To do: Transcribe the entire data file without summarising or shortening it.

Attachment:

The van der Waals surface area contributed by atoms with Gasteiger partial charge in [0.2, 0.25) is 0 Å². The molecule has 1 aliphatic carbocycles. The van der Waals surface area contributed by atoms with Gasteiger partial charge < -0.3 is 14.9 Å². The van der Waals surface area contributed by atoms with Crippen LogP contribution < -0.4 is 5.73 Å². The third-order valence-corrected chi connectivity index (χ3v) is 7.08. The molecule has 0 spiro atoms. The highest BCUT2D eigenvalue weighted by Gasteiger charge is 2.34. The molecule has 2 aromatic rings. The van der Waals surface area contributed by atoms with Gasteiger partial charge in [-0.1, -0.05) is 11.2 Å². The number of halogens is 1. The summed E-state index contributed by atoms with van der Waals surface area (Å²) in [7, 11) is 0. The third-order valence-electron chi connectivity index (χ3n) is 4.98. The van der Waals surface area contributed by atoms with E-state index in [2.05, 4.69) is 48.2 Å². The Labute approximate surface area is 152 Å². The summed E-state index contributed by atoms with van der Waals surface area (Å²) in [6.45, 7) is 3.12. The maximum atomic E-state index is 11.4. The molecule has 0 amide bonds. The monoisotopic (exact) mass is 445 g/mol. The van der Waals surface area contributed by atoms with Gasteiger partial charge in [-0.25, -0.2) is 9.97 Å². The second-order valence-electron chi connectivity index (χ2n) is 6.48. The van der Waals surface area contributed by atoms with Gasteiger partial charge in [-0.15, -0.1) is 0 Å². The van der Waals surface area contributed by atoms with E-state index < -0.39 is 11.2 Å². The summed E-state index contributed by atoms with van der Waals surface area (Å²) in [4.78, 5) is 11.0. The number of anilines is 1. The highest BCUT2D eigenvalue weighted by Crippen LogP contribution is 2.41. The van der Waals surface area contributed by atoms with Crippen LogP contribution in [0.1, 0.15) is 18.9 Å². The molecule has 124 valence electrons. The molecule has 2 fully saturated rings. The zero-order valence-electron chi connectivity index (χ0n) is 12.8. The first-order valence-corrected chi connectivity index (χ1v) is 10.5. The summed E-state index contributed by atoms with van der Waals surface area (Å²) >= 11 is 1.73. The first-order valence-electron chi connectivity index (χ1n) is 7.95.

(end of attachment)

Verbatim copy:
The van der Waals surface area contributed by atoms with Gasteiger partial charge in [0.2, 0.25) is 0 Å². The molecule has 1 aliphatic carbocycles. The van der Waals surface area contributed by atoms with Gasteiger partial charge < -0.3 is 14.9 Å². The van der Waals surface area contributed by atoms with Crippen LogP contribution < -0.4 is 5.73 Å². The third-order valence-corrected chi connectivity index (χ3v) is 7.08. The molecule has 0 spiro atoms. The highest BCUT2D eigenvalue weighted by Gasteiger charge is 2.34. The molecule has 2 aromatic rings. The van der Waals surface area contributed by atoms with Gasteiger partial charge in [-0.1, -0.05) is 11.2 Å². The number of halogens is 1. The summed E-state index contributed by atoms with van der Waals surface area (Å²) in [7, 11) is 0. The third-order valence-electron chi connectivity index (χ3n) is 4.98. The van der Waals surface area contributed by atoms with E-state index in [2.05, 4.69) is 48.2 Å². The Labute approximate surface area is 152 Å². The summed E-state index contributed by atoms with van der Waals surface area (Å²) in [6.45, 7) is 3.12. The maximum atomic E-state index is 11.4. The molecule has 0 amide bonds. The monoisotopic (exact) mass is 445 g/mol. The van der Waals surface area contributed by atoms with Gasteiger partial charge in [-0.25, -0.2) is 9.97 Å². The second-order valence-electron chi connectivity index (χ2n) is 6.48. The van der Waals surface area contributed by atoms with Gasteiger partial charge in [-0.15, -0.1) is 0 Å². The van der Waals surface area contributed by atoms with E-state index < -0.39 is 11.2 Å². The summed E-state index contributed by atoms with van der Waals surface area (Å²) in [4.78, 5) is 11.0. The number of anilines is 1. The highest BCUT2D eigenvalue weighted by Crippen LogP contribution is 2.41. The van der Waals surface area contributed by atoms with Crippen LogP contribution in [0.1, 0.15) is 18.9 Å². The molecule has 124 valence electrons. The molecule has 2 fully saturated rings. The zero-order valence-electron chi connectivity index (χ0n) is 12.8. The first-order valence-corrected chi connectivity index (χ1v) is 10.5. The summed E-state index contributed by atoms with van der Waals surface area (Å²) >= 11 is 1.73. The first-order valence-electron chi connectivity index (χ1n) is 7.95.